Isn’t it strange how there’s one rule for Iain Duncan Smith and his Department for Work and Pensions, but a completely different rule for the rest of us?
Spokespeople for the DWP have spent more than a month telling newspaper reporters that “It is irresponsible to suggest a causal link between the death of an individual and their benefit claim”, in response to calls for the Department to reveal the number of deaths among claimants of Employment and Support Allowance since November 2011 (the last date for which any statistics have been released).
Yet on the morning of June 25, the Gentleman Ranker showed he was happy to suggest a causal link of his own, despite producing no evidence for it.
He was crowing over the fact that new statistics have shown no significant increase or decrease in child poverty – a fact that confounded expectations – and lecturing Labour on what he saw as its own policy failings.
Accusing Labour of adopting a position in which providing families with extra money to push them above the poverty line did nothing to transform their lives, he said:
“Let me give an example of a family who are officially in poverty under those measures, with parents who have huge drug problems.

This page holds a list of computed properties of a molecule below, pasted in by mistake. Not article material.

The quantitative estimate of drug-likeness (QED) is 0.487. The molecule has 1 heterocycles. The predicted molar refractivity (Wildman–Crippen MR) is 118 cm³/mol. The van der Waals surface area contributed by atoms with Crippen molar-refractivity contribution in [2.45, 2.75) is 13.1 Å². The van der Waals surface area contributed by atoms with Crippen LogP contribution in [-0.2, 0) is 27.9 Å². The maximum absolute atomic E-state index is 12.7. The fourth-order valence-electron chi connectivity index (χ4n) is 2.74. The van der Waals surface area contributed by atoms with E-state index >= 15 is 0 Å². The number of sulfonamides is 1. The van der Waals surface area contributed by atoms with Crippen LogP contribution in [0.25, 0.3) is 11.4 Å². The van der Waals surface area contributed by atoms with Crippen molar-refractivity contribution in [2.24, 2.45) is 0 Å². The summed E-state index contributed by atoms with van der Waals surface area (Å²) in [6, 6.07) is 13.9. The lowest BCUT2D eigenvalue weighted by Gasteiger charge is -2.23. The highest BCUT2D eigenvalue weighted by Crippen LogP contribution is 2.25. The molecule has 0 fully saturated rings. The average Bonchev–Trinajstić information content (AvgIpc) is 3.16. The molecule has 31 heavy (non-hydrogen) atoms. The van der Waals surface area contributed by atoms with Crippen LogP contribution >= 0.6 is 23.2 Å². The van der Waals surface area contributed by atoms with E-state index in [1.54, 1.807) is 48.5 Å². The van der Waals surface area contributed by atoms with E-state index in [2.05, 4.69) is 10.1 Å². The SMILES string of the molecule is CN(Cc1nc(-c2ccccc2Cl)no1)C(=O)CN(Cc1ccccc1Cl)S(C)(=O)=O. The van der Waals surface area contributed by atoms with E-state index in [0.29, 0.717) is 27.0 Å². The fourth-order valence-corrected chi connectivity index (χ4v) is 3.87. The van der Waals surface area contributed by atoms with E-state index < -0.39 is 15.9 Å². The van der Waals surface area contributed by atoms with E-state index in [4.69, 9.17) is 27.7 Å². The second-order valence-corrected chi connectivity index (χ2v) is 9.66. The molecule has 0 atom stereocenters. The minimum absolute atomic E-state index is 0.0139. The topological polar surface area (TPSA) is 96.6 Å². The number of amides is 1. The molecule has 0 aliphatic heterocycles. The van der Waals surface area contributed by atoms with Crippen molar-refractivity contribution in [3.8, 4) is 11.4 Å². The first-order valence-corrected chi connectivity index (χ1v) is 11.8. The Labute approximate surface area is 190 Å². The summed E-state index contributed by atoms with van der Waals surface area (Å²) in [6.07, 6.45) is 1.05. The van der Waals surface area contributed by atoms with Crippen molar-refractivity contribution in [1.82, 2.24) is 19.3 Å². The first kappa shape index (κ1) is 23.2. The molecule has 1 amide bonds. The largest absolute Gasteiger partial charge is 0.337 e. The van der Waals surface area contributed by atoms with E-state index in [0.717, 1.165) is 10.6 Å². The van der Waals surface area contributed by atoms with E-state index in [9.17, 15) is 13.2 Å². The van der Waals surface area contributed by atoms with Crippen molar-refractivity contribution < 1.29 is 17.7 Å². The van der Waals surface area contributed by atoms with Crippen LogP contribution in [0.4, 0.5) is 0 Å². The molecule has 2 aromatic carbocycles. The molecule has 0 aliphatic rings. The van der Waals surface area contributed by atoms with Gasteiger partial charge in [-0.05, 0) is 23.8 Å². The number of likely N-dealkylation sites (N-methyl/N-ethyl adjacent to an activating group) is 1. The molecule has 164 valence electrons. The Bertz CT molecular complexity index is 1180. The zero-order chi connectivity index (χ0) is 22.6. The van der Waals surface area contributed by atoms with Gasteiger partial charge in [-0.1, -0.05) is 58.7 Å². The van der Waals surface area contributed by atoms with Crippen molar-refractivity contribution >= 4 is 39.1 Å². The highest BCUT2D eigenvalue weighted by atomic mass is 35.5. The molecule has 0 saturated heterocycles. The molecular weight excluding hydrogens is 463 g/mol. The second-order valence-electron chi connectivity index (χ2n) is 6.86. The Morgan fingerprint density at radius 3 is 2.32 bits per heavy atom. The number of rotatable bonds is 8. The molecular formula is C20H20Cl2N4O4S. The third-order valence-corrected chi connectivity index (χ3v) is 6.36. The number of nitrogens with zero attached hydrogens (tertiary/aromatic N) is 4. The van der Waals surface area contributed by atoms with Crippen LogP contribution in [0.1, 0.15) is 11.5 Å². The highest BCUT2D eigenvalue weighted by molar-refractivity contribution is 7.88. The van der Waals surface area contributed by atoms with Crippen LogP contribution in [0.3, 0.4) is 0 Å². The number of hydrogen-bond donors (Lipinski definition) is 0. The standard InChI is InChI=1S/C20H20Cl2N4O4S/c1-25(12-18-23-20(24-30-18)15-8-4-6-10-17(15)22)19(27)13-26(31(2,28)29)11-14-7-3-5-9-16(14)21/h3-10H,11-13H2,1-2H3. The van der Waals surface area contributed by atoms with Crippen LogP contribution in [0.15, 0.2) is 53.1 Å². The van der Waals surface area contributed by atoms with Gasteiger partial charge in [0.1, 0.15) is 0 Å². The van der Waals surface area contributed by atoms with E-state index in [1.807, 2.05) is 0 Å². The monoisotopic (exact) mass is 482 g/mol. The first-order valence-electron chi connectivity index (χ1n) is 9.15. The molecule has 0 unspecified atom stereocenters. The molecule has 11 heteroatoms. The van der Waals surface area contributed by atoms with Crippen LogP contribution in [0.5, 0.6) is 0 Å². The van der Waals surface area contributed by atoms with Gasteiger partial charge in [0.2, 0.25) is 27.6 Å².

“When they go over the line, according to the measurement, they are not in poverty, but because the parents are likely to spend all their money on drugs, the children do not get fed” [boldings mine].
This Blog is not about to suggest that nobody in poverty has drug problems, or that nobody has huge drug problems – but the Gentleman Ranker here makes a claim that he cannot support – either with figures or by the example he is setting for himself and his department.
Here’s why – and let’s paraphrase the DWP’s own songsheet to make our point:
It is irresponsible to suggest a causal link between drug use and poverty.
He only has to look along his own front bench at George Osborne to understand that.
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